THE opera composer who turns to Shakespeare has two options - either to make
the music serve the words or else to create the kind of musical metaphor
that indirectly reflects his original.|
David Amram's "Twelfth Night" - an opera now 15 years old with a libretto by Joseph Papp - reappeared at New York University's Summer Musical Theater on Friday with Mr. Amram conducting.
Musically, the composer has found nice ways to relate the modal flavor of Coplandesque heartland-America with the melodic shapes of Elizabethan music. Some of the more lyrical moments - especially the songs by Feste and the love music of Viola and Olivia - are really quite pleasant.
"Twelfth Night," with its large cast and Intricate layers of plot, is also at odds with opera's basic tendencies to condense, simplify. and inflate. Music, indeed, has a way of elongating stage action and making Its characters a little larger than life. In a play of such mercurial subtlety, opera composers (Mr. Amram among them) are hard pressed to recreate on the musical stage this kind of fineness. Thus his "Twelfth Night" is unfailingly gracious and occasionally quite Lyrical,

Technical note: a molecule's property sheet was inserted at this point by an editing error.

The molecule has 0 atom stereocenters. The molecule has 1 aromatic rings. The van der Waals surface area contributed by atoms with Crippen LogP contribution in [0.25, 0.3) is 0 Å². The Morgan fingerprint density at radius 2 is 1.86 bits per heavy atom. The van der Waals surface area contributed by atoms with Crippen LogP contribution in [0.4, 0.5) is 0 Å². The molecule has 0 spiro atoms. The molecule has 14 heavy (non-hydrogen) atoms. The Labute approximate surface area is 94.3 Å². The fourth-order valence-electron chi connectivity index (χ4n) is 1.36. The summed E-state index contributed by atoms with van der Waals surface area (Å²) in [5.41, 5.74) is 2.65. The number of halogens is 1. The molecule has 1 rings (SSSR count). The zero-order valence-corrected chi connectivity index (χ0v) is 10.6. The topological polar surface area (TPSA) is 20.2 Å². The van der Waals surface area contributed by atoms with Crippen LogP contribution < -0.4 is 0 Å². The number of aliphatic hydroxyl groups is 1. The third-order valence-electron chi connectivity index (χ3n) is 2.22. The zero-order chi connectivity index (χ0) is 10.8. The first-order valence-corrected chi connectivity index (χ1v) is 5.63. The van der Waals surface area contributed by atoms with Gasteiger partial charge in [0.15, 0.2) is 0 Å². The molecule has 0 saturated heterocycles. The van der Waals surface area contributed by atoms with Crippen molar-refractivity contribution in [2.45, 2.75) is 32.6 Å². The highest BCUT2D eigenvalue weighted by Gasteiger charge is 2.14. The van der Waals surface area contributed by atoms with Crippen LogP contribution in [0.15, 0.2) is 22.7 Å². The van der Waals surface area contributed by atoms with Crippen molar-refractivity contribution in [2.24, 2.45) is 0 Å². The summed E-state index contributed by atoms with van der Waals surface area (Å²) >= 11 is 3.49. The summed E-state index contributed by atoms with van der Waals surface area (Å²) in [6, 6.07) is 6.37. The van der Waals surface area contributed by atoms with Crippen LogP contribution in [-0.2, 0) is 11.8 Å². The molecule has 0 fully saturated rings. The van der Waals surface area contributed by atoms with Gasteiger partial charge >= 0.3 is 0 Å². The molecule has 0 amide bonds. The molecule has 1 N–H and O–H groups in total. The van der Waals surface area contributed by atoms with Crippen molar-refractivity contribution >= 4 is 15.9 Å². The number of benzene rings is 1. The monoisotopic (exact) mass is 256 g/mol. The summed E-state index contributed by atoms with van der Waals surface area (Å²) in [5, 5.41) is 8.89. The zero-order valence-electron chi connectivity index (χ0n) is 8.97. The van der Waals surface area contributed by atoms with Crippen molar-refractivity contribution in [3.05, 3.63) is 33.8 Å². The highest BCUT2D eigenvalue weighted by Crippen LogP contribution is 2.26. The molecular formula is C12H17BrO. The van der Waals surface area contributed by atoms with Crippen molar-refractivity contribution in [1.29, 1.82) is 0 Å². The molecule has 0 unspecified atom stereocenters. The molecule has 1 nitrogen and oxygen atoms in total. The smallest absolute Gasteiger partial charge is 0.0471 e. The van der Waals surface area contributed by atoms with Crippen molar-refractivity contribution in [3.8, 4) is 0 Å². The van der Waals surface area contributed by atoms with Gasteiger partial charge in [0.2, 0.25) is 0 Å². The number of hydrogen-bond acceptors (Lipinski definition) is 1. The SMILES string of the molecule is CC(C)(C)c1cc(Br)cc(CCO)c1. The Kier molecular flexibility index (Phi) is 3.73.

Set apart from the rest of the cast was the pleasing, seamless tenor of David Kellett In the role of Feste.